Ted says he's sorry

Once again, Ted Turner is making headlines—and creating headaches for AOL Time Warner. The CNN founder drew fire after telling London's Guardian
newspaper that Israelis and Palestinians are "terrorizing each other."

His stinging comments drew ire from Israelis, and Prime Minister Ariel Sharon called Turner's remarks "stupid." Some lobbied Israeli satellite operator YES, along with the country's three cable operators, to drop CNN International.

By last Thursday, though, Turner, an AOL Time Warner vice chairman, apologized; CNN said its place on the YES system is secure. Turner wrote in a letter to the Anti-Defamation League, "I do not morally equate Israel's right to defend itself with the intentional killing of innocent civilians."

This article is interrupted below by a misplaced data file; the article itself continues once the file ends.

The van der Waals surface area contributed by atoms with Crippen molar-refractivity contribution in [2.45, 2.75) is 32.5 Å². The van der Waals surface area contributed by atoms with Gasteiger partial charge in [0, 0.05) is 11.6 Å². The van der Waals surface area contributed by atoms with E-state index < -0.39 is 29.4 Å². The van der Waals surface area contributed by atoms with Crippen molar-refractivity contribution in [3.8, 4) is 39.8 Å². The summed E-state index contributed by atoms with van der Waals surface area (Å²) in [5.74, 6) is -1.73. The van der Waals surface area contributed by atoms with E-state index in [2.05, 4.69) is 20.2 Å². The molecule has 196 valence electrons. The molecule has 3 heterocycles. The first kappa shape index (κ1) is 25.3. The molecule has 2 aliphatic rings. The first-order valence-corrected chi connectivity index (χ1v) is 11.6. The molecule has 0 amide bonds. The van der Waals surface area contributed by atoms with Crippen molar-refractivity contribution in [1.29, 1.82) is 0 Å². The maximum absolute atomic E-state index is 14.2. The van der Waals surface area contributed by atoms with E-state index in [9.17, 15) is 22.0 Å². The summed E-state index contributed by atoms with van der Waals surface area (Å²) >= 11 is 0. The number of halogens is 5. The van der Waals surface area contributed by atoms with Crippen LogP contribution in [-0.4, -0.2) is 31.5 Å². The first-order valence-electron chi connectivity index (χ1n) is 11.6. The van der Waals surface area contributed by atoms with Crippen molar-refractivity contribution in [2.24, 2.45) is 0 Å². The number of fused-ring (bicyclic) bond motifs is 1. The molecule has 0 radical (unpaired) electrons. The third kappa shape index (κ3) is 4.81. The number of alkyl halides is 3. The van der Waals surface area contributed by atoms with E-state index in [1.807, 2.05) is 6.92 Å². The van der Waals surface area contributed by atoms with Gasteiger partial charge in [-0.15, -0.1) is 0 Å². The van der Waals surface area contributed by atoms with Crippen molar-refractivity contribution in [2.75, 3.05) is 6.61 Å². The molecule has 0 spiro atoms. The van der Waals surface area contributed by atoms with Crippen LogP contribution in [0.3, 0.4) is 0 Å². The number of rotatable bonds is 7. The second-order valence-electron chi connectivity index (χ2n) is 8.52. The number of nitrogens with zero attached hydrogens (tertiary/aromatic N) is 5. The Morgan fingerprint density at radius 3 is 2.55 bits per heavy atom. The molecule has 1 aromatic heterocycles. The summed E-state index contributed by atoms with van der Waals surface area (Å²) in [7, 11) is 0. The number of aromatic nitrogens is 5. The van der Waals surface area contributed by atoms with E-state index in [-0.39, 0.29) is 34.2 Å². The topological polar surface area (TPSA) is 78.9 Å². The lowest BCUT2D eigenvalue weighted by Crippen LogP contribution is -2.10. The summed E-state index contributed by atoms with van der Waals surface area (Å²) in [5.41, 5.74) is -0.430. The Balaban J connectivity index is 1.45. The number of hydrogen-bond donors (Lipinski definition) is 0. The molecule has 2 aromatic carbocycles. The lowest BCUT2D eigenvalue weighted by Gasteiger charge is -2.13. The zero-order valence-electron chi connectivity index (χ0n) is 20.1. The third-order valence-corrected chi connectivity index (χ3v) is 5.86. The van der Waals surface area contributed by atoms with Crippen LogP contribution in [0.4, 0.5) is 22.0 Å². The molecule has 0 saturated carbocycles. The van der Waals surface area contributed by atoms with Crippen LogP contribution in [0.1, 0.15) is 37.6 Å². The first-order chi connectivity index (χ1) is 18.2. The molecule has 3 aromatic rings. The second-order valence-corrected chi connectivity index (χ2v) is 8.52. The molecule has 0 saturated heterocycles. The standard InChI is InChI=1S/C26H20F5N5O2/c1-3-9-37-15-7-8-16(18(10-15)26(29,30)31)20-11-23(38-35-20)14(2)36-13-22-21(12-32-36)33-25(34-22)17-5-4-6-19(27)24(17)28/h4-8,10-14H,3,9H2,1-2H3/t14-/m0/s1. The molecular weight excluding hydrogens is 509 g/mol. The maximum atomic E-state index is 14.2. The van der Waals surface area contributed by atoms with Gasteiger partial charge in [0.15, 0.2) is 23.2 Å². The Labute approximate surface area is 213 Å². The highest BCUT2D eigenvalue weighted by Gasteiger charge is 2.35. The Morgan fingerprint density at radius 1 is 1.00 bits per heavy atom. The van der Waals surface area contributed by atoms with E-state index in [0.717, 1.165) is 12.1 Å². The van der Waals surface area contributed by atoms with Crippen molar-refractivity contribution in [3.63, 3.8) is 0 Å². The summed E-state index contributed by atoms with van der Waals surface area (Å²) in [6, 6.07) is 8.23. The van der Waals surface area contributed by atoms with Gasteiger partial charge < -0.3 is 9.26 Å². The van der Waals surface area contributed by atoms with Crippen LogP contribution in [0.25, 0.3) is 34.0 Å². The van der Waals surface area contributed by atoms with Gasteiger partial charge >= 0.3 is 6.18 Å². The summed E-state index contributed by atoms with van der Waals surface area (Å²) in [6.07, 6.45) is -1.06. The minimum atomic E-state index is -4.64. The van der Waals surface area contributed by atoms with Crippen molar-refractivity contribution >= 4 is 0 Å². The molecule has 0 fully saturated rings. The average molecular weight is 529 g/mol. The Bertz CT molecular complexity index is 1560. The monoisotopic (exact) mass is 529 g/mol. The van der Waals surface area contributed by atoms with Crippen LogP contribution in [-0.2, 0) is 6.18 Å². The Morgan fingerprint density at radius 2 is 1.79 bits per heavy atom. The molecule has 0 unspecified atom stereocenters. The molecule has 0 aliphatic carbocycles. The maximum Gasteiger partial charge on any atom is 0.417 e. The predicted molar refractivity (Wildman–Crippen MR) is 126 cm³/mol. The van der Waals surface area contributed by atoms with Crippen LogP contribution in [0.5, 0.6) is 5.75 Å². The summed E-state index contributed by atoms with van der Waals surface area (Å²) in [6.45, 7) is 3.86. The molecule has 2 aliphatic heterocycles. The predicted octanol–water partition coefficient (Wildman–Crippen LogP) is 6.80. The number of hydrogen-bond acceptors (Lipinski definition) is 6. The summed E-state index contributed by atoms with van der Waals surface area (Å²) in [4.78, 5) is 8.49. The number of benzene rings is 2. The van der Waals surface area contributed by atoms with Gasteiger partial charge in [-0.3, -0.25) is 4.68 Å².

A beneficiary in the conflict was the Fox News Channel, which sealed a distribution deal with the 300,000-subscriber YES. Fox had been in negotiations with YES, but the deal was inked last Thursday, the day Turner apologized.

Turner has been a corporate outlaw before, causing AOL Time Warner brass (and Time Warner before it) to cringe over his outbursts. He was shunned by former CEO Gerald Levin but, since new chief Richard Parsons took the helm in May, has been more welcomed.

The thaw may be short-lived. After his comments, AOL Time Warner quickly put him back to pasture, saying in a statement: "Mr. Turner has no operational or editorial involvement at CNN. Mr. Turner's comments are his own and do not reflect the views of our company in any way."